This sort of "meta-strategy" would be far more effective if we knew exactly where the red button was (where the level was when AGI would reach a point of truly dangerous, out-of-our-control capability).  In that scenario where we had perfect knowledge of where the red button was, the counter-intuitively perfect strategy would be to open-source everything and allow for, or positively invite, every sort of potential harmful use of AGI right up until that point.  We would have many (hopefully minuscule) AI-Chernobyls, many empirical examples on a smaller scale of instrumental convergence, mesa-optimizing, out-of-distribution behavior, etc.  Probably enough examples even for mainstream laypeople to grok these concepts.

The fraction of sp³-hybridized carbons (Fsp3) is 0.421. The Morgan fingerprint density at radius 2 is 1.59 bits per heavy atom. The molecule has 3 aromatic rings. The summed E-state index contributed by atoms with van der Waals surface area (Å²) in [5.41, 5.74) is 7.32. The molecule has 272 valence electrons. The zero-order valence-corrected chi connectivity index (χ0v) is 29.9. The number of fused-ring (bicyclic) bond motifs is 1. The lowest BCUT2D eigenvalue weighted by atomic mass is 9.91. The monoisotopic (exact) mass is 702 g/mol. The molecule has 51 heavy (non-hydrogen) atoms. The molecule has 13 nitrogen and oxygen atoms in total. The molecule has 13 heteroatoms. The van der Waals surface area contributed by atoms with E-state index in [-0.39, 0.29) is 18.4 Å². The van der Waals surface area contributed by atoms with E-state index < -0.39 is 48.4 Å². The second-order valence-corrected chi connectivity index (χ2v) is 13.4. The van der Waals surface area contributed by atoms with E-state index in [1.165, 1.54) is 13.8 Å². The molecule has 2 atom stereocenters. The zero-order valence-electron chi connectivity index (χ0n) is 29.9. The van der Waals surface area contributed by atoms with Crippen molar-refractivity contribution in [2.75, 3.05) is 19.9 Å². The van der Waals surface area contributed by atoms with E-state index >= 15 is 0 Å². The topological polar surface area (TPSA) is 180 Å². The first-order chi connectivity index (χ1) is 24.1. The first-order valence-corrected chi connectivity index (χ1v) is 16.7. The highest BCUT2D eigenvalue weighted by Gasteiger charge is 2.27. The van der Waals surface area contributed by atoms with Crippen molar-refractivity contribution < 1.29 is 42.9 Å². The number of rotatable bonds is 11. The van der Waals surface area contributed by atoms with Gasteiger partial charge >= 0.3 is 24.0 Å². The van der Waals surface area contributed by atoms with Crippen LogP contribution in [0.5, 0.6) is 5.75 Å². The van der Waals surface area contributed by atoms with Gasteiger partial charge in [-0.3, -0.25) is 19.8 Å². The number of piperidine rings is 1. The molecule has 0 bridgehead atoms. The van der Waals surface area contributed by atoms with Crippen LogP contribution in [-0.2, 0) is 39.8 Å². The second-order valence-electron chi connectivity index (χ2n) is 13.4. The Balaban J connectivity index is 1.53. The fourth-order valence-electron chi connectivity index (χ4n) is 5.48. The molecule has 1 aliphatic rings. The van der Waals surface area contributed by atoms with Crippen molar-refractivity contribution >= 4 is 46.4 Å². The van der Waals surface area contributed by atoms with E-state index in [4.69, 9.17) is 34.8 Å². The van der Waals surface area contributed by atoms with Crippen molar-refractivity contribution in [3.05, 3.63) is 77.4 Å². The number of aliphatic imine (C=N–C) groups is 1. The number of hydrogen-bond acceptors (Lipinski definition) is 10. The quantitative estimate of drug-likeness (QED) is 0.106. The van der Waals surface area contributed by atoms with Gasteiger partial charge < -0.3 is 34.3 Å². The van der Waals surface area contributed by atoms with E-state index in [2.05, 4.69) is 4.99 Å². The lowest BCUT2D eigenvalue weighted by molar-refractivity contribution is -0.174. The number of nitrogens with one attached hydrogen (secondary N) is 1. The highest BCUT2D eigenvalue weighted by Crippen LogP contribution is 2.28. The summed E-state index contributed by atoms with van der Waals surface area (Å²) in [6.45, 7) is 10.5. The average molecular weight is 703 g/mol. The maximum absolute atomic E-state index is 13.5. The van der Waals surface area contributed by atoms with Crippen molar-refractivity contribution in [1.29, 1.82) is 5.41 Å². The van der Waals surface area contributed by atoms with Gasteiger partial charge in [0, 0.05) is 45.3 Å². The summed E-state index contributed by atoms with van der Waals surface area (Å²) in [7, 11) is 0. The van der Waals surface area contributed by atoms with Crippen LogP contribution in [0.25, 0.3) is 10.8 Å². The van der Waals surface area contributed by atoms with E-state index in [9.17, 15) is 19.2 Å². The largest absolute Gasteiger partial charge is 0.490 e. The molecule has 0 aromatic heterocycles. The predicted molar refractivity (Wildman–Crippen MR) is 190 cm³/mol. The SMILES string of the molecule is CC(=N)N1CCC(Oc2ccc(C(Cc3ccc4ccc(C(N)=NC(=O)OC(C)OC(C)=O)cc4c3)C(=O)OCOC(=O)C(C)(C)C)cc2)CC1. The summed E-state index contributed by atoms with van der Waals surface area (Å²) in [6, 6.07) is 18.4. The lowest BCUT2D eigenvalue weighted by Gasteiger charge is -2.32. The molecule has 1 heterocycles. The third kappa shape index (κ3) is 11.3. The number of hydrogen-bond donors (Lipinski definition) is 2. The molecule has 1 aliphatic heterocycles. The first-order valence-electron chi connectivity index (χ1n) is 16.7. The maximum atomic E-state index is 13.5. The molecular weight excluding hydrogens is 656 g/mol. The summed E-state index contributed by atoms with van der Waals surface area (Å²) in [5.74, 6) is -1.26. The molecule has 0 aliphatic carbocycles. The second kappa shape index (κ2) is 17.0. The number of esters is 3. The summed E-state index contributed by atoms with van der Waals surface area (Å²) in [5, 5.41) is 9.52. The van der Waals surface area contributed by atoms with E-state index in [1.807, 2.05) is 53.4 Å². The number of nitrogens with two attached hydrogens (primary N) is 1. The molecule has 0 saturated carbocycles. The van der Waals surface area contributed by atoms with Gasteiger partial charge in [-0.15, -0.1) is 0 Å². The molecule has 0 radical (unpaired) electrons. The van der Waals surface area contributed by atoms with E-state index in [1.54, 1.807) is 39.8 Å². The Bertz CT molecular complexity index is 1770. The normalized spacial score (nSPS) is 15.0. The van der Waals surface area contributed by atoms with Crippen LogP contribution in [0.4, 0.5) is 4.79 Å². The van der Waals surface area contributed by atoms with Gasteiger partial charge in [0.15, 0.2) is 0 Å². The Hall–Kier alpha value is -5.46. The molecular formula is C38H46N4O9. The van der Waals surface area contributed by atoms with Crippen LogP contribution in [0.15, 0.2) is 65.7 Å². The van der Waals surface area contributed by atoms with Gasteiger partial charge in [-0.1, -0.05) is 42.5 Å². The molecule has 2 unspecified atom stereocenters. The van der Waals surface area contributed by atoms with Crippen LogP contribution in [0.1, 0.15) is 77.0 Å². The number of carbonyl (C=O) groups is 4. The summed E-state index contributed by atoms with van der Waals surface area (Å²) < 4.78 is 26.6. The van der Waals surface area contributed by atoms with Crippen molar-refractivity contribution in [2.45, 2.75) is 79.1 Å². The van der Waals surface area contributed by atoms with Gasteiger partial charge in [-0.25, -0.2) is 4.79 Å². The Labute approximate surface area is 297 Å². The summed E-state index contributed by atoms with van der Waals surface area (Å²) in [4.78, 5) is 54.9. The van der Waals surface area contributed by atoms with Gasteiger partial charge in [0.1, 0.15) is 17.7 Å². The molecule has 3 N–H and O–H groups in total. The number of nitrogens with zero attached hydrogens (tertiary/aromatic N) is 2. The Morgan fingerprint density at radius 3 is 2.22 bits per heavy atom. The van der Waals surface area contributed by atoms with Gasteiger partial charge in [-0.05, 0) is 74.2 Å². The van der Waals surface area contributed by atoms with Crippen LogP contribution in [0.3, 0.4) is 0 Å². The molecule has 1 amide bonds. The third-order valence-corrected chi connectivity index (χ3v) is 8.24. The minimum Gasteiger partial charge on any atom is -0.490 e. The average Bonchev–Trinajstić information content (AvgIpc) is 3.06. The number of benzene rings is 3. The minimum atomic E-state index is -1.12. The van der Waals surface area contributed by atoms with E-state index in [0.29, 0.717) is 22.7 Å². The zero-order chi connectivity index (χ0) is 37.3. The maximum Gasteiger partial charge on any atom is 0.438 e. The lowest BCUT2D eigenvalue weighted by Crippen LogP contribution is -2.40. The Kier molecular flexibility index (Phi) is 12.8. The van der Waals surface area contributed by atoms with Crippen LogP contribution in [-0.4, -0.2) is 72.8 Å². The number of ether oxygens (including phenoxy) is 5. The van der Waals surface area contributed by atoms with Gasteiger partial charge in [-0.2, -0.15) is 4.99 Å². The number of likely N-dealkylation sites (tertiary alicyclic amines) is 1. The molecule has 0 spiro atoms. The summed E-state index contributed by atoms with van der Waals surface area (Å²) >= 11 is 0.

Then, under this ideal scenario, society would collectively turn-on-a-dime and employ every lesson we learned from the previous reckless epoch to making AI provably, ironclad-ly aligned before taking even a single additional step forward.  

The obstacles to employing this ideal meta-strategy are:

  1. Not knowing exactly where the red button is (i.e. the level at which AGI would forever slip out of our control). 
  2. Not having the coordination needed among humans to stop on a dime once we are closely approaching that level in order to thoroughly shift our object-level strategy in line with our overall meta-strategy (which is, to be clear, to have an object-level-strategy of recklessness up until we approach AGI escape, and then shift to an opposite object-level-strategy of extreme caution from that point onwards).  
Replies from: christopher-king
comment by Christopher King (christopher-king) · 2023-04-12T19:59:56.199Z · LW(p) · GW(p)

Sure, but there is probably some strategy that is better than just pushing towards blue as hard as possible.

Getting more concrete, I highly doubt that stable diffusion increased the probability of AGI non-neglibly. We can choose what to accelerate!